Profile: Undying spirit even behind bars

Jampel Changchup first became involved in Tibet’s freedom struggle through publishing underground independence materials from his monastery. Thrown into prison for 19 years, his courage in speaking out remains very much alive.

Jampel Changchup (lay name Yugal) is 36 years old and comes from Toelung Dechen Dzong, 12 km west of Lhasa. He was a former monk at Drepung Monastery, 6 km west of Lhasa. Jampel comes from a family of seven or eight children, several of whom have passed away. Having lost his father at a very early age, Jampel’s family has experienced great difficulties due to lack of financial resources.

Jampel was a patriot in the truest sense of the word. From the time he first participated in the mass demonstrations in late September 1987, he has maintained his fight with unrelenting spirit. He was a perpetual freedom activist and persisted despite continuously receiving severe punishment for such activities.

Jampel was unofficially detained on 16 April 1989. However his sentence paper, issued on 7 January 1990, states his official date of arrest as 13 September 1989. At a mass sentencing rally in Lhasa on 30 November 1989, Jampel was among a group of five Tibetans who received sentences of 17 and 19 years imprisonment for independence activities.

Jampel was charged with “espionage” and “organising or leading actively participating in a counter-revolutionary group”. The authorities said the five-member group, based at Drepung Monastery, had produced “reactionary literature” which attacked the Chines Government and “venomously slandered the people’s democratic dictatorship”

The group had been actively involved in printing and smuggling out pro-independence documents, usually reporting on recent dissident activity in Tibet.

One broadsheet, designed to be stuck on walls in Lhasa, gave the number of Tibetans who had been shot dead by police at a pro-independence demonstration. Another informed Tibetans in detail about anti-Chinese sanctions proposed in the US Congress. A third was a Tibetan translation of the Universal Declaration of Human Rights.

The Drepung group’s most important document to have reached the west was a detailed political manifesto emphasising the Tibetan’s legal right to self-determination and to a fully democratic system.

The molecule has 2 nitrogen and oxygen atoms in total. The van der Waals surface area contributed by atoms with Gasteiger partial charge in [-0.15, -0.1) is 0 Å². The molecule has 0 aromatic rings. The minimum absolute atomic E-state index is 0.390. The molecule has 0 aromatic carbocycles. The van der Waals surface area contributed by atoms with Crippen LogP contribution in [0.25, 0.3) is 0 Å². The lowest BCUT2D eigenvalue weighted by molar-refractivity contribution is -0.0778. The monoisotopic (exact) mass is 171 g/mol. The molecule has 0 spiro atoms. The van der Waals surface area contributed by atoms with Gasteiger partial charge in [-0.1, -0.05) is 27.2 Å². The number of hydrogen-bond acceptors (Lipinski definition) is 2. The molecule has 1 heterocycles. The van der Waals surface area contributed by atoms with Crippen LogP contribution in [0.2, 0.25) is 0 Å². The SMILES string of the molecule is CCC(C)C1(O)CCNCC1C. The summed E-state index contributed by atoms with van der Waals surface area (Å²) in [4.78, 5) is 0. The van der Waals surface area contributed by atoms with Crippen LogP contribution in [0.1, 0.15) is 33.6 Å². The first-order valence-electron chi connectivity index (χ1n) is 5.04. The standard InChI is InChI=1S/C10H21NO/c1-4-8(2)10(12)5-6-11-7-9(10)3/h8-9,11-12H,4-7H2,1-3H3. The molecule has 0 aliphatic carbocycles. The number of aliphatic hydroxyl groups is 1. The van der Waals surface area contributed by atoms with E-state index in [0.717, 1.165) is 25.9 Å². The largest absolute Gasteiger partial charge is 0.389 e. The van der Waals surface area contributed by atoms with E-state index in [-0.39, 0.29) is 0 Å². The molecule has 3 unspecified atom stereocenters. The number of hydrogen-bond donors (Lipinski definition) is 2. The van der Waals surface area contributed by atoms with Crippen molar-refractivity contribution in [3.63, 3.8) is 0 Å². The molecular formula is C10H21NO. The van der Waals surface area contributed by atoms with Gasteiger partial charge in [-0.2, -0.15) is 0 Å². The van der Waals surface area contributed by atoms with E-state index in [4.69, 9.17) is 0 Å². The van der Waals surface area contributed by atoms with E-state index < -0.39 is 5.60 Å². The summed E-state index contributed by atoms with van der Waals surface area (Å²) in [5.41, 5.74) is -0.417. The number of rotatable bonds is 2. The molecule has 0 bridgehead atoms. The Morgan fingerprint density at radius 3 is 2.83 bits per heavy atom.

Avoiding any incitement to anti-Chinese feeling, the document urged Tibetans to fights “with inner strength” and called for an end to “foreign domination”. Jampel had also been involved in staging a small pro-independence demonstration in the center of Lhasa on 27 September 1989 along with other groups of monks. Four days later three thousand staged a massive protest against the imprisonment of peaceful demonstrators. This gave rise to the current wave of unrest in Tibet.

Jampel was one of 20 monks harshly disciplined for protesting against the transfer of five Drapchi prisoners on 27 April 1991. The five men, according to unofficial reports, were transferred, handcuffed, to an isolated work camp where they were placed under a regime of hard labour and reduced rations.

When Jampel and his friends asked a guard about the whereabouts of the missing men, the guard phoned for assistance and a large contingent of armed soldiers moved in. Each protestor was tied with rope, and four or five guards then beat each one unconscious. Prison staff were not allowed to intervene. Most of the protesting men, including Jampel, were thrown in isolation cells, some in manacles.

Jampel was sentenced in 1989 to 19 years imprisonment with five years deprivation of political rights. He is presently in Drapchi prison. His former prison mates who have managed to escape to India say that he suffers severe kidney problems and his eyesight is gradually deteriorating.

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